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Arkansas Catholic
Litlte Rock, Arkansas
December 23, 1933     Arkansas Catholic
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December 23, 1933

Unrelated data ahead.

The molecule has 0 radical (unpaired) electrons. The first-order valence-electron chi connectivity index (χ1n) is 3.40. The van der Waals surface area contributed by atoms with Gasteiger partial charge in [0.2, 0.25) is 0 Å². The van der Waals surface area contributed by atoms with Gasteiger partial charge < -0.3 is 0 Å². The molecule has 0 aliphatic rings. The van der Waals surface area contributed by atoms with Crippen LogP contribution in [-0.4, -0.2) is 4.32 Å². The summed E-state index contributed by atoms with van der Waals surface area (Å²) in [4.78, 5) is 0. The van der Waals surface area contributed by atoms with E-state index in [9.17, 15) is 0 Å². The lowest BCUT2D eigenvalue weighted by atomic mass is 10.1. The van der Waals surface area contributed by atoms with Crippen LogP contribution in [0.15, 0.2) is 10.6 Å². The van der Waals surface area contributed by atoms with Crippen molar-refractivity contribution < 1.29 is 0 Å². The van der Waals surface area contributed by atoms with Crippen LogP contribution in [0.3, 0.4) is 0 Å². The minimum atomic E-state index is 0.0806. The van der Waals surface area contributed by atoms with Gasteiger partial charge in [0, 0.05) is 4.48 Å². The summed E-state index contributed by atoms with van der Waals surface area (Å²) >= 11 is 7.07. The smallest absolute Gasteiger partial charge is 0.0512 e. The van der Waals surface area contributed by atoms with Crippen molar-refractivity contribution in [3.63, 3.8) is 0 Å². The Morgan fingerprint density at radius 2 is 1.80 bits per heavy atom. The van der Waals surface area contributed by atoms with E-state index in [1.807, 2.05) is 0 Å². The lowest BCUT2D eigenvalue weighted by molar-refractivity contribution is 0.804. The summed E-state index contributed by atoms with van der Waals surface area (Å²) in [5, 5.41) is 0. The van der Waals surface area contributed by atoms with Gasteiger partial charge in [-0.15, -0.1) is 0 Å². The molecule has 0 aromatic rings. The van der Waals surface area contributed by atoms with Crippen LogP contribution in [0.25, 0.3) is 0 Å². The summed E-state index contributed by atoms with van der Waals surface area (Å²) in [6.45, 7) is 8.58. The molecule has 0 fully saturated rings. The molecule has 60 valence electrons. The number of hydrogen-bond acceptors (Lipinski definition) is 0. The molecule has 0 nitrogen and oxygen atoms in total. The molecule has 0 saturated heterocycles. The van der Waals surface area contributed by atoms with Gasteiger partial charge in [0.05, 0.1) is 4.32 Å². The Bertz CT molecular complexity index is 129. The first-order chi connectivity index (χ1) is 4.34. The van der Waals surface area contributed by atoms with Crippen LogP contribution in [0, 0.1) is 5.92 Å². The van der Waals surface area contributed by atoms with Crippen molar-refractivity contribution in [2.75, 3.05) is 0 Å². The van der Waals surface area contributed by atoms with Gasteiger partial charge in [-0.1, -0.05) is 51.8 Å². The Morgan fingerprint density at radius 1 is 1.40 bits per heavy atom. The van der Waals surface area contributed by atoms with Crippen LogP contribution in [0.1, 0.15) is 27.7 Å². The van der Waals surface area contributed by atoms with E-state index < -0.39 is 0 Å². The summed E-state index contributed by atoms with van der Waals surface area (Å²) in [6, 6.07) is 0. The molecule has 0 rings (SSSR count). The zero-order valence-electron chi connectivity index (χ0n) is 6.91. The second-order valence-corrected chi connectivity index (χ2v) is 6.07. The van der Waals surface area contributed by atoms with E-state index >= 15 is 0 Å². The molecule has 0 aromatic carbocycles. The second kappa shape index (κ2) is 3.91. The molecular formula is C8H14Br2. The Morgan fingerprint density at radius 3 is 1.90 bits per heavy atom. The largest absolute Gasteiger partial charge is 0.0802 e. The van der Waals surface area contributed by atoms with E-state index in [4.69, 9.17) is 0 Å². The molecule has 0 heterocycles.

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THE CHRST CHILD AND THE CRIB Once more the world is about to its feat joyous feast, h:imas'. IThe raph'et Isias ex- presses our deep feeling and elation at this time with the words: "Drop down dew, ye heavens, from above, and let the clouds rain the just." (Is. 45:8). During Advent the Church pro- ares for Christmas, and to empha- the joyous feast, she allows the to celebrate Mass three times, after the cock has crowed, at twilight and lasttly during the! re'as sermon of the fifth centuzy there appear the following words: "Oh, that I might see that crib in .which the Lord hath lain. Now, in doing honor unto Him, we Christians have replaced the crib of clay (the speaker uses the word "lueum" meaning brick) by one of silver. But to me the former hath higher value. Silver and gold belong to the hea- then, but the Christian faith craves [a modest crib." This crib is also I surrounded by the f.igures of the Gospel of the Nativity. Ir a .Cllristmas serlnon from the first part of the fifth century the speaker, pointing to a representation of the Birth of the Savior in the church, uses these words: "But why say it, anti why pronounce it? My eye is resting on the carpenter and the crib, the Christ Child and the (in! gallicantu, in dili,culo, in Virgin Mother!" Then he continues, rnissa diei) The hearts of men pray "I see the Holy Child, as Ite is wrap_ ithat the words of the angels "Glory 'ped in swaddling clothes, lying in 11o God in the highest, and pe'-lee on earth to men of seed will" may be- i the crib. Mary, the Virgin Mother, more and more evident. 'and Joseph are serving Him." It i.s ,easily understood that this There are other cribs of this type found in the churches throughout feast has played an iinportant part the Middle Ages. In Rouen, France, the manifestations of Christian'frl instance, there is a church n t since the dawn of Christianity. :which a crib with the Holy Child a,nd' In our endeavor to acquaint lhe the image of Mary had been erected reader with the sublime treasures . . . .... .Denind the altar In the twelfth cen- of liturgical art which the unurcn ....... " , . ; . .., l turf ue kDDO uerricus, relerrlng aspired, we reproduce some nms- . ......... . . o tne presenr.atlon .oI tne elro, uses ilrations, relative to this feast, which .. . , ...... . ' e lnese worus: metnI'en, o(lay you, have come down to us fron th , _ ......... e lanai we oo, nave iouno ne ,Jnll(1, last The dignity of the cone p- - in ..... [wrappeu swaaming cmhes, and tion of these pictures far exceeds ............. , ::.. . _ ;tying' in tne 'arid oI the altar. :that shown in the works prouucea ........... . I It was bt. lracls oi ASIS1, LISZ- in lateI centuries Smce the days  " 11226, who first popularized the re_ the Catacombs and the persecu" I presentation of the crib, as we know t|ons, there are found fewer reIer- . ......... _  o nis say rte aecided to re-e- ences to Christmas than to the Re- , ..... - ....... -' ..... b -I zorce ue zatn oi ne people oy ms aemptmn. This may be exp.mlnea._Y[means, and therefore erected a re- the fact that the true mrtn is ne I presentation of the real crib in the deliveran, ce of the soul from its l ....... ....  woous near Lirecclo, on unmsT;mas ortal frame, and  n sgnmcance : ' " e I eve. There was the crib, filled with this birth comes before that of th ....... '- ............. 11 nay upon wmcn was iala a repre- ooy Tnerelore i is natural na a . ......... .... . sensation oI ;fle uflrls; LJflllfl. lne references to tde igorious Victory ox and ass also were there. From of the Savior over life and death dqminate thos.o referring to 'His up- In the body of man. Probably the earltest picture pro- the symbolism of the Cata- eom, bs in its true sense is a fresco in the coemeterium of St. Sebastian. tiara the Christ Child is seen lying on a Criblike table. The parents are ot shown in this picture, while the ox and'the ass, well known from all representations of the Holy Nativity are present. These two animals, to Which seems to be given a deep sym- signifi,cance i n these older of the Holy Nativity, will discussed later. The bust of a YOUng man appears over the picture, la the m'anner in which the portrait of the Savior was shown at that time. This probably was done in o.rder to explain that the child in the crib was meant to represent the new born Savior. At the time of the painting of this picture, representations of the Savior in !the ,crib were obvious- ly not usual, or it would not have been necessary to explain the symbol by adding the 'likeness of Christ. To all probability then, this is the very first painting showing the Nativity of Christ, and the artist truly was inspired by he fervent and deeply touching oelebration, of the coming of the Savior, as depicted in the Christmas liturgy of the first cen- turies. On the Esquiline, one of the seven Raman hills, stands the Basilica of Maria Maggiore. The founda- tion f.or this Basilica was laid by :,?ope Liberius about 360 A. D. Ac- re  pious tradition, parts of e original crib were kept in this in a chest of silver, and it here that the popes ceebrated Christmas High Mass. In the century the church was dedicat- to the Virgin Mary by Pope III, with the addition "Ad pc," in other words meaning] Mary at the Crib." I From the Christmas sermon of this, which in part are still preserv- in the Vatican library, it is col- that a crib built of bricks serv- the popes as an altar. The Most Eucharist was laid on this altar } after the ,censer.ration, and thus Ymbolizes the Christ Child lying in the crib. Soon we find that this simple crib. i altar was removed and replced by ne richly decorated with silver and ) Other costly ornaments. In a Christ- if A BEST WISHES FOR MERRY CHRISTMAS REYER'S Watch Shop Main St. Pine Bluff, Ark. far and near the people thronged attout the crib, while ,St. Francis himself participated at the Holy Mass in deep emotion. He 'also preached a touching sermon about the Child of Bethlehem. It might be proper at this time to sa ysomething about the ox and ass which constantly appear together in 'all these earlier representations of the Uativity. Opinions are divided about their ,meaning. AIready in the third century they were explained by the words of Jes. 1:3. "The ox knoweth his owner, and the ass his master's crib: but Israel hath not known me, and my people hath not understood." This was taken for a prophecy of the crib of Bethlehem. The Latin Doctor of the Church, St. Hieromymus and St. Augustine ex_ plain the presence of these animals in this same man, her. However, their meaning may also be interpreted in another way. The ox was me'ant to symbolize the ews, who had to carry the yoke of the law, and an ass to symbolize the heathens. On one oc_ casion, St. Augustine sees in the ox the symbol of the shepherds (the Jew), and in the ass the synbol of the Three Wise Men from the East (the heathens). Since the time of St. Francis of Assissi the crib has spread more and nore. The meaning of the word "Crib" has been extended to include not only the manger in which the Child was laid, ,bu.t also the whole presentation of the stable of Bethle- hem with all those figures mentioned in the Gospel of the Nativity. The disciples of St. Francis of Assissi naturally were not eager to spread the custom of including the crib in their Christmas celebrations. In Italy, the mother country of this Saint, the carvings of these cribs in wood soon developed .into a great 'art, and the best among artists and crafts_ men have shown their skill in it. From there the custom has extended across the Alps, to Austria and Southern Germany. At first these cribs were exhibit_ ed in churches only, where they oc_ cupied a speci'al niche or small chap_ el. Later they found their way into the homes of laymen, and even to the present day many a family in the Old World prides itself on the possession of a truly artistic crib which is set up at Christmas to the honor of God. Later presentations of the Nativity have been extended to include other scenes. The sainted parents are shown on the way to Bethlehem, where they were called by the census of the emperor Au_ gustus. Then follows a picture of the Holy Night in the stable, with the shepherds in 'adoration grouped around the crib, their flocks at a distance in the field, and the sky full of angels singing their jubilant songs of praise. The net scene gives us the arrival of the Three Wise Men from the East, ,presenting their gifts to the Holy Child, and lastly is shown the Flight to Egypt. FOLLOWING THE STAR By George Barnard The trouble with this drifting world is that there are too many leaders who d.o not lead, or who lead into wrong things; insufficient ap- preciation of real values. That is why there is so much work and so little progress; so nmch pleas- ure seeking and so little happiness; so much wealth side by side with so much poverty. In all the feverish rush to get things done there is so little pur- pose; in all the efforts to put wron; things right there is so nmch con- flict. The world's compass is out of ac- tio;n. It is not pointing to the Sar: because the greater part of the world has not seen the Star which the Wise Men saw, and following which they found Christ. "Where is He that is born King of the Jews? For we have seen His star in the East and are come to adore Him." I think that if men today could see the star in the East, and if they knew it led to God, they would fol- low it. The Star has been foretold. And the Cross was foreold. "And I, if I be lifted up from the earth. will draw all things to MyseLf." Cross Over Vatican The Cross, in this Holy Year which commemorates the nineteenth cen- tenary of Christ's death on Calvary, turns the. .inds of men also t Christ's birth at Bethlehem. As the Star told where Our Lord was, so the Cross tells where Christ's Vicar is. And the Cross is over the Vatican, Now we are  year furthe? away from His birth; a year nearer the Judgment. And that should not be a cause, of sadness but of joy, or we are a yeac nearer to meeting the Babe of Beth- lehem, whose birthday will be cele- brated with domestic joy wherever Christian. gather, I is the ,Cross today that marks the center of unity. It was to turn the eyes of the world to Christ and His Church that Pope Plus XI, Christ's Vicar and St. Peter's successor, declared this year a year of special grace and called all Christendom. to his feet. No other king or emperor, no oth- er religious leader, would have dared to fling that call and that challenge to the four ends of ,the earth. For ,he answer to the call would have ;hewn his weakness. But the world has flocked to Rome and has show , once gain the strength of Catholic faith, the depth of ,Catholic loyalty and the univer- sality of the acceptance of Catholic belief. After all the center of unity must be somewhere. Yet no one else claims it. Over Rome today hangs the Cross of the Crucified Christ and it is upon this Cross that the eyes of the world must be turned. It is the job of every Catholic to do his bit to see that the worhl turns to it. CHRISTMAS SIGHS TO OUR LADY Sweet Mother, tonight all the world is aglow With its beautiful Christmas lights-- And stories are told of the long, long ago, Of songs from celestial heights; Of angels who sang over snow-covered 'plains Their message of peace brought to earth; Of she.pherls who knelt at the heavenly strains, That told of a Savior's birth. Three kings from the East who had come afar To find the Messiah, their King, Led on by the light of a wonderful star, Their spices anti goht to Him bring. And oh! dearest Lady, the story is sweet! It thrills ev'ry heart when 'tis teht. 'Tis one that with tenderest love we repeat-- 'Tis one that will never grow old. I'm thinking, sweet Lady, tonight And yet, in the midst of its beautiful strain Of you, Dear you, ng Mother, suff'ring and pain Were yours on that first Christmas night. In cold and i.a poverty, beautiful Queen, You patiently, silently wept . The angels, I'm sure, must have mingled their tears With yours, while their virgil they kept. You must have been painfully weary that night And yet when your journey was o'er, The Virgin who carried our Savior, and God Sought rest on a rough, stablh floor. A.nd Mother-love gentle and pure, That man through your infant salvation should gain Was willing all grief to endure. Dea.r Mary, how gladly I'd offer my bed Your poor, aching body to rest A.nd if my own pillow could nestle your head And ah! with what fondness I'd whisper to you 'Twould seem. I were wondrously blest. When Jesus at length had been born, I'd say: "Let me hold Him, sweet Virgi.n, ,please do! Pressed close to my heart He'll be warm!" That tiny wee Formfrail--and helplessly weak--- Lay near you and cried in th- cold; You kissed every tear as it fell on His cheek, Ah- who could your heartache have told. Poor, tender young Mother, I'm sure that you still Watch down from your heavenly height, O'er Bethlehem's slumbering valleys and hills And think of that first Christmas night. A,nne M. Wyllie, State Sanatorium, Ark. ' All these men, who have intelli- gence and sensibilities, resent that. Bitterness had .eatm pretty deeply into the. souls of many of the jobless men with whom. I traveled to Rome following the Star and the Cross to the feet of Christ's Vicar. But when I came back with them along the same road they were dif- ferenL "Behold the. star which they had seen, in the East went before them until it came and stood over where the Child was." "... and what good has it done them., anyway? Why not ,spend the money on food?" some of my friends have asked. Well, the jobless men who went to Rome are not, as a class, much rich- er. Some of them found jobs in rath- er wonderful way. Maybe it was an a.nswer to their prayers: but that is God's secret. What I do know is that very many of the men have told me that they now have a purpose, in life. Life to them will never be meaningless again. What ever the future holds for them of disappointments, hardships, hunger and grief, they (they told me) will not fli.nch. It comes to this: they have se their compass by the Star: If the world will set its compass by the star, civilization will avoid the hoIs upon which its wreck, otherwise, may be imminent. to all the people of the earth to pay a penitential visit to Rome. Changed Millions of Lives That thought became a proelaw.t- tion. It wen out through the press and over the ether; it set in motion the machinery of travel; it induced people to alter their plans; it changed millions of lives in the five continents. On the roads in France and in Italy there are at this moment pil- grims who are walking from their re- :mote homes with their faces toward the Eternal ,City. Some are walking barefoot. From India pilgr;ms have gone, from Africa and Australia. Very many have gone from America. Forty separate groups, some of them more than 400 strong, have gone from Great Britain. In Rome the ancient streets, which speak of the age of the Church, arc filled with strange people who speak of the Church's universality. Prelates priests, peers and peasants mingle in the basicilieas nd on eche sidewalks All visit the Pope; all go away re- freshed by his blessing and by the grace obtained by their faith and obedience. If this is not the center of Chris- tendom, where is it? Civilization must have a center. This custom of erecting the crib I was recently in Rome with a big in honor of celebrating Christmas is party of unemployed men whose ex- ,by far older than the use of the penses had been paid by the readers Christmas tree; only in the last can- of a Catholic newspaper in England. turf has the latter bereave popular. These were men who had excuse In some ,cities of the Old World i for despair if ever anyone had excuse the tradition of the carving of cribs for it. An Italian newspaper wrote with their innumerable figures has bitterly of them that they looked been well preserved. There one may like an ordinary tourist party. But  still find people whose vocation it that paper did not know that if is to carve these figures throughou.t the whole year Then shortly before the holidays there is held a Christ- mas fair, such as the famous Christ- mas Fair of the city of Munich, Ba- varia. Here collectors a,d friends of the crib meet, and buy whatever they may find necessary for adorning and completing their own cribs. Not always did the Church favor the erection of cribs in church build- ings. For example, the Prince-Arch- bishop of Mai,nz prohibited this cus- tom as late as the year 1787, de- claring that religious enlightent had advanced far enough by tha.t time to dispose of such means of explain- ing the Holy Gospel of Nativity. In the time of St. Francis of Assissi, the crib was mean.t to illustrate the .sermon, but this flrt aim was soon discarded. From hls thne down to our days, the love for the crib has grown, and ia spite of setbacks due to phohibitive pronouncements, from time to time, it has gained a strong foothold throughout the Christian world. At mass one morning, so they say, the Pope was inspired to issue a call a man had a good suit it was because some charitable person had given it to him; if his shirt was whole it was because it was bought for him. Many of these men had nothing in the world; not even hope. Some of them had been out of work for four, five and six years. Able men. Good workers. Willing workers. Unable to get a job, while all around them were signs not only of prosperity but wanton extravagance to taunt them. Not a hand had, up till then, been held out to help them. They were becoming, not men, but a. social problem. They were the "un- employed," a class apart. Thevr they were becoming a new class called "unemployables." Still not because they could not work; still not because they would not work But just be- cause their demand for work inter- ferred with the, comfort of people who are comfortable. Changed on Journey Home That is why some people call for what they term birth-contol (mean- ing birth prevention), and steriliza- tien Not for their class but for the new race called the Unemployed. BU $ I 0,000.00 Confed" Watch So great in value that Bulova paid $10,000.00 to name 'itl IS jewels:band to' match. REYER'S WATCH SHOP All Work Guaranteed Pine Bluff, Arkansas Phone 407 521 Main Street When Thinking Of Hats Think Of CAPITAL CITY HAT COMPANY Little Rock, Arkansas SEVENTH STREET PRODUCE CO. RUFUS L. CHERRY, Manaser FANCY POULTRY & GUARANTEED FRESH EGGS 914 WEST SEVENTH STREET Will Appreciate Your Bu|ness LITTLE ROCK. ARKANS/L PHONE 4-0951 Mayflower Dairy Co' Phone 7525 POPE APPROVES OF MANILA FOR 1936 CONGRESS VATICAN CITY.--Manila, Philip- fine Islands, has bee selected de- finitely as the place at which the 1936' Internation Congress will be held. The selection was made at a meeting of the committee and was .announced following a audience which His Holiness Pope Plus grant- M on Saturday. , ] Addressing the committee, the Holy I Father blessed its efforts and ex-[ :press the hope the fruits of its work will be ever more abundant. Call on Us for Any Form ef INSURANCE Campbell, Mallory & Throgmorton Phone 4-0430 GENERAL AGENTS Aetna Floor Bankers Trust Bids. Little Rock. Ark. 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